What of European culture and military might? Where does the “moth to a flame” draw of wanting to be a part of European culture fit into the arsenal the EU as a cultural superpower? Schnabel defines culture as, “the broad area of human activity that includes but is not limited to religion, the arts, education, popular entertainment, sports, folk customs, manners, and food.” Can the current predominantly Christian Europe assimilate numerous non-Christian nations and still maintain a European culture and identity? That question remains to be answered. Education and integration of the differing aspects of member nation’s cultures must be achieved for the EU to continue to prosper and grow more affluent. The author correctly observes that “Perhaps with time, as Europeans deal increasingly with each other in a single market and grow used to living with each other in a common polity, they will rediscover their shared cultural past.” Prospective member nations are willing to change many aspects of their system to qualify for membership. The EU has a reputation and a history of using mediation and diplomacy in dealing with foreign policy issues, but sometimes the carrot (soft power) doesn’t work and one must resort to the stick (hard power).
Europe economic strength lends leverage in dealing with most law-abiding nations, but not all. The North Atlantic Treaty Organization (NATO) contains many of the EU members but does not conduct military operations for or act as the military arm of EU foreign policy. Although two of the 27 member nations are nuclear powers, the EU does not possess a standing military organization. According to the EU Web site, “The idea that the European Union should speak with one voice in world affairs is as old as the European integration process itself. But the Union has made less progress in forging a common foreign and security policy over the years than in creating a single market and a single currency. The geopolitical changes following the collapse of communism led EU members to redouble their efforts to speak and act as—with some positive results.” The EU has participated in peacekeeping duties in relief of NATO forces and is fielding battle groups composed of 1,500 troops capable of deploying up to 3,700 miles away on 5–10 days’ notice.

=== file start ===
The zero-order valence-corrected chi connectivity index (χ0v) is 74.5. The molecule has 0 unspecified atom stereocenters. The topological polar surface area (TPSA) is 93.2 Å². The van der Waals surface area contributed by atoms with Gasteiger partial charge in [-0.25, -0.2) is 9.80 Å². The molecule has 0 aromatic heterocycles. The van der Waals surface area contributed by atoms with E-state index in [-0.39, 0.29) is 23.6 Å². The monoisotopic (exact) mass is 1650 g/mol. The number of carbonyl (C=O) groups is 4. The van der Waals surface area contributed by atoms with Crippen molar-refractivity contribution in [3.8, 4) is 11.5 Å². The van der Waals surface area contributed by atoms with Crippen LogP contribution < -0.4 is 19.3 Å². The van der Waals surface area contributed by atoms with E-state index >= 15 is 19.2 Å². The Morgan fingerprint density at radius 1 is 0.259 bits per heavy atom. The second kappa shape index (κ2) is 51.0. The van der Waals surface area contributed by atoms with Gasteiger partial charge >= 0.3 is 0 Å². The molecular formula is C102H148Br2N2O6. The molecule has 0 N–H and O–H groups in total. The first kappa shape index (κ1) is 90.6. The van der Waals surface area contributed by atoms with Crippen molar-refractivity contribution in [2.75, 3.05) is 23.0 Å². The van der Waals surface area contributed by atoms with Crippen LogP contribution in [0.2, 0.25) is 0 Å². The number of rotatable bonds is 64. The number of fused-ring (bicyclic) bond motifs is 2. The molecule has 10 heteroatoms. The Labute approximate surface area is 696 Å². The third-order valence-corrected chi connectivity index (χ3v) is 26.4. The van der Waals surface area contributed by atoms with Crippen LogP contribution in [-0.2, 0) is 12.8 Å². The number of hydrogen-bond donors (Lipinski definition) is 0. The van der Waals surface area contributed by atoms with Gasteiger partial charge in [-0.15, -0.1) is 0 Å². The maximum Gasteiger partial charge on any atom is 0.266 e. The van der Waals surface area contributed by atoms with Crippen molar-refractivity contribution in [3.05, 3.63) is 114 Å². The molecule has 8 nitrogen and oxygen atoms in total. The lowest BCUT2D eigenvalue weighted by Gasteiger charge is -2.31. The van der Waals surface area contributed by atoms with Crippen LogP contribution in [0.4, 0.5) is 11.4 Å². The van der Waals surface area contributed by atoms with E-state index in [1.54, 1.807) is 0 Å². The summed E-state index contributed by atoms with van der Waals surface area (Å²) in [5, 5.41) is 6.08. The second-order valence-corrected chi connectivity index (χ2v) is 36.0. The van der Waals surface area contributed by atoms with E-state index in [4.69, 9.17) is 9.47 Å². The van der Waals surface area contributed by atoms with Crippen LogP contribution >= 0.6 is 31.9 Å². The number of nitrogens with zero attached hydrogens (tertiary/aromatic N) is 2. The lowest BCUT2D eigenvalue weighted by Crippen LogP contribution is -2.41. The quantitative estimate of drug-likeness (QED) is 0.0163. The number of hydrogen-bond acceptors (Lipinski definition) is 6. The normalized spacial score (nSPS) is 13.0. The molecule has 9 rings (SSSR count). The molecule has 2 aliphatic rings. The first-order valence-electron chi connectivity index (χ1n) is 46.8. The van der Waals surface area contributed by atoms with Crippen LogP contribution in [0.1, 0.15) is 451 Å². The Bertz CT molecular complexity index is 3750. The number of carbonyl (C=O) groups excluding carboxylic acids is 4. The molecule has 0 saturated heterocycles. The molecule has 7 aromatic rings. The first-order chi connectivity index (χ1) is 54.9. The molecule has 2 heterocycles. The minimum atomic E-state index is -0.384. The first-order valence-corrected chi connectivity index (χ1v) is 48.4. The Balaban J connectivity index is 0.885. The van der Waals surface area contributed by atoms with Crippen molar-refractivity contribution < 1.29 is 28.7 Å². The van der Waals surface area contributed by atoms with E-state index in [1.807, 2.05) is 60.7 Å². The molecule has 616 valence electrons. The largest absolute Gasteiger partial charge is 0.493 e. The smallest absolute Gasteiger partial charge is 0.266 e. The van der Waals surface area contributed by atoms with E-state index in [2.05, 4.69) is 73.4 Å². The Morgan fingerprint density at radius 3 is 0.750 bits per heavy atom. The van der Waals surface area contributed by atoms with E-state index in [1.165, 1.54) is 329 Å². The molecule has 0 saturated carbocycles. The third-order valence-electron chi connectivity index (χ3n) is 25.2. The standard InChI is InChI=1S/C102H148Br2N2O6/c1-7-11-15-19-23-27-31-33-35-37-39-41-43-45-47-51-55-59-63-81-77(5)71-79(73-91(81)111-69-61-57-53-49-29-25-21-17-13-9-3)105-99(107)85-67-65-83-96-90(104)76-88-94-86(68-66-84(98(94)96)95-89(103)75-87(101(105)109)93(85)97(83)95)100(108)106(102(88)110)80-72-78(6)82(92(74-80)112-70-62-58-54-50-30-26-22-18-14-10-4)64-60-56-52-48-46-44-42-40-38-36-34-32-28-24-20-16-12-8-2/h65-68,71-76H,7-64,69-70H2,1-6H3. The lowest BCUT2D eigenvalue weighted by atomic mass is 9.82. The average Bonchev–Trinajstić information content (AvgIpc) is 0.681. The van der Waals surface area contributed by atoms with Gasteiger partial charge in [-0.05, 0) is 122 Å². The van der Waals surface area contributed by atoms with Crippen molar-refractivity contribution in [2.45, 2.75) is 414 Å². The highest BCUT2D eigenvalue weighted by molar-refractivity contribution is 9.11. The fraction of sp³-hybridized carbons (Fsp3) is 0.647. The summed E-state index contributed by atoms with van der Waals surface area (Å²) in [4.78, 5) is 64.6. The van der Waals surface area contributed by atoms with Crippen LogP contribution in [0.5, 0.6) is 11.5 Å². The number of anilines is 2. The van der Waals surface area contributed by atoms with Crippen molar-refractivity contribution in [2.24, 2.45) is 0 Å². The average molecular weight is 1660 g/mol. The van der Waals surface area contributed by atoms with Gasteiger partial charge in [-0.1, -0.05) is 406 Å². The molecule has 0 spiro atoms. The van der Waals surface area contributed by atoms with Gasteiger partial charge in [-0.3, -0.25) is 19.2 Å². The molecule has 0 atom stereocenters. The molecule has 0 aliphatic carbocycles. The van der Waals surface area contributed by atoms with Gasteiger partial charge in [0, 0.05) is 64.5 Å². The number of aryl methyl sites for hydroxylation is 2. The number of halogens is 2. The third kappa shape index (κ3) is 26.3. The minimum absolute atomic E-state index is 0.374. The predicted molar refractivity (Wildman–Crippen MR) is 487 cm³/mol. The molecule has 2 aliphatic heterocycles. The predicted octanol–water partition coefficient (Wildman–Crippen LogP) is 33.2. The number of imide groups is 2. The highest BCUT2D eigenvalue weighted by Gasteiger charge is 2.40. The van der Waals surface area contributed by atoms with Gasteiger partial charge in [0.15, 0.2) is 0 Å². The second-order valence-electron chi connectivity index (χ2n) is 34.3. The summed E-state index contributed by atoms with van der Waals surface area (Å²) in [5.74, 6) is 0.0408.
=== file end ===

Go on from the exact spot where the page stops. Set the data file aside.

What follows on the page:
The key to Europe’s security may reside in the ability of EU’s organic forces to interact with and replace NATO as the primary security force for member nations of both organizations. Europe could not be considered a true geopolitical superpower without the security umbrella provided by NATO, of which the United States provides the predominant share of manpower and equipment. European nations have been unwilling to dedicate increased spending on national defense, which has effectively allowed them to invest those savings to develop their economic powerhouse. The EU and its individual member nations should mirror their economic integration model to bring security capabilities to the same level as their economic acumen. Without parallel military clout to supplement their economic clout, the EU will not be considered and cannot perform as a true geopolitical superpower.
So what is the nature of the EU? Is it an economic superpower, a military superpower, an American partner, a partner of China and India, a partner with Islam, or a counterweight to all of the above? Most pundits would agree that it is in the EU’s best interest to partner with as many of the players mentioned above as feasible. Maintaining contentious relationships squanders resources and benefits neither party. Integration at all levels, by all players, is essential to cultivating mutually beneficial alliances that allow both members and nonmembers of the EU to participate in the growing global economy and contribute positively in the geopolitically stable world. Mr. Schnabel details all aspects required to achieve success and ponders the results of failure in a factual and very readable fashion.
Maj Charles Sammons, USAF
C2 Branch 8AF/OV
"The views expressed are those of the author(s) and do not reflect the official policy or position of the US government or the Department of Defense."